I love free food. And I’m not just talking about the delicious ham and cheese sandwich which was prepared for me moments ago by Anthea Morshead, our Clerk of the Course. Is there nothing that Anthea won’t do to ensure that racing at Cartmel runs according to schedule?
replaced our hanging baskets after the June meeting with some fresh displays,
planted exclusively with a creamy-white variety of nasturtium called
‘Milkmaid’. The peppery leaves are delicious in a salad, while the flowers are
edible too – the perfect garnish for a classy picnic or barbecue at the races.
Which is my way of reminding you that, if you’re heading this way on Saturday
or Monday, we’re offering a prize for the most stylish picnic at the races.
There’ll be a hamper full of delicious local produce, for the winner, as well
as tickets to a future race-meeting.
don’t expect racegoers to dress up – although you're welcome to do so if you
wish... Perhaps we’ll give a prize for the most colourful wellington boots –
although I hope it won’t be necessary; the forecast for Saturday and Monday
is looking increasingly fine. The judges will be looking for colourful picnic
blankets and innovative food – so if you’ve ever wanted to have a go at smoking
cockles, under a ceramic pot, over a few oak chips (à
Oliver & friends), now is the time to give it a try.
if it were me, I’d stick to the free stuff. At the north end of the racecourse,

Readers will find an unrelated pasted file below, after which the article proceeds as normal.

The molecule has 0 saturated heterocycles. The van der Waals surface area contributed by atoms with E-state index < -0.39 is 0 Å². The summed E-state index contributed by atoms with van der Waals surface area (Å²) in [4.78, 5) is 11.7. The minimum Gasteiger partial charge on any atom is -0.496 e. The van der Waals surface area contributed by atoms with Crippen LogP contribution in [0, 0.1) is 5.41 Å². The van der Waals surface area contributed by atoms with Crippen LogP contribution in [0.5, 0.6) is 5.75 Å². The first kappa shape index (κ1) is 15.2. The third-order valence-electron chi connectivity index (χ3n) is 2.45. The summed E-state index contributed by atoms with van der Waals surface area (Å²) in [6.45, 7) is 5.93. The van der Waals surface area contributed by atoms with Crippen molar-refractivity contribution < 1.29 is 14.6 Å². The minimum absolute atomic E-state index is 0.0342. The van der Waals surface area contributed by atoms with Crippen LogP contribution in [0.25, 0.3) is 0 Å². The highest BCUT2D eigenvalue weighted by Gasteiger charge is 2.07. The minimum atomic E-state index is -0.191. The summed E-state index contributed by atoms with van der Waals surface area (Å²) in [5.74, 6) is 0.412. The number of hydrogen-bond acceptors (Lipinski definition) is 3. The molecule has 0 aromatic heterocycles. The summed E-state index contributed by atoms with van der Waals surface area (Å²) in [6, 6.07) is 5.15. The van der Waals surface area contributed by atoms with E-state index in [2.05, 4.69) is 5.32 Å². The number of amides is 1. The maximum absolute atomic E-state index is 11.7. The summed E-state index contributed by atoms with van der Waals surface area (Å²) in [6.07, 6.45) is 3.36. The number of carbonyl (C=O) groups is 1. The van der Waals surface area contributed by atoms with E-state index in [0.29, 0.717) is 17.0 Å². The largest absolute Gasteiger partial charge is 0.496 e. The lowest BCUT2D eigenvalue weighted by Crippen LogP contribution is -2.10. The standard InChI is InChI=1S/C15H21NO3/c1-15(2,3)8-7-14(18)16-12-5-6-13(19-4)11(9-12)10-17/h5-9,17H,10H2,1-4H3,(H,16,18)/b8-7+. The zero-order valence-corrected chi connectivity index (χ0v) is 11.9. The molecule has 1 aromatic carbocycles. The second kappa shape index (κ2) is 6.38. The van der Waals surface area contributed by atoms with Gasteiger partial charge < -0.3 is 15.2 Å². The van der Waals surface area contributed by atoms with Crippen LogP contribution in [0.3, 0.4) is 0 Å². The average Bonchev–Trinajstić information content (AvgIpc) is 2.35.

on the far side of the track in the overflow car park, you’ll find several
patches of wild sorrel – delicious when mixed with the nasturtiums from the
hanging baskets. If we’re lucky we’ll even be able to find a few un-ripened seeds
from the nasturtiums which, when mixed with cream cheese, are an excellent
replacement for capers and make a fantastic accompaniment to Furness Fish &
Game's delicious venison burgers. The venison burgers aren’t free – but they can
be purchased in packs (ready for your own barbecue) from their stand in the
like this and you’ll be healthy too. Apparently the nasturtiums are packed full
of Vitamin C and have a natural anti-biotic and anti-viral effect – staving off
the symptoms of cold and flu. Plus, when mashed to a pulp and steeped in water
for 12 hours, they create a beneficial hair supplement – stimulating the tiny
capillaries in the scalp to promote growth.
I’ve read that somewhere – but, now
that I think about it, I’m not entirely sure whether you’re supposed to treat
the resulting paste as a lotion or a potion. Perhaps we could experiment by
giving some to the jockeys in the £10,000 Banks Lyon Jewellers Lady Riders
Handicap Hurdle. Some can drink it, some can use it as shampoo – and we’ll see
who has the shiniest hair. I bet it’s Lizzie Kelly – who rides this week's selection,
Lyric Street, for trainer Donald McCain.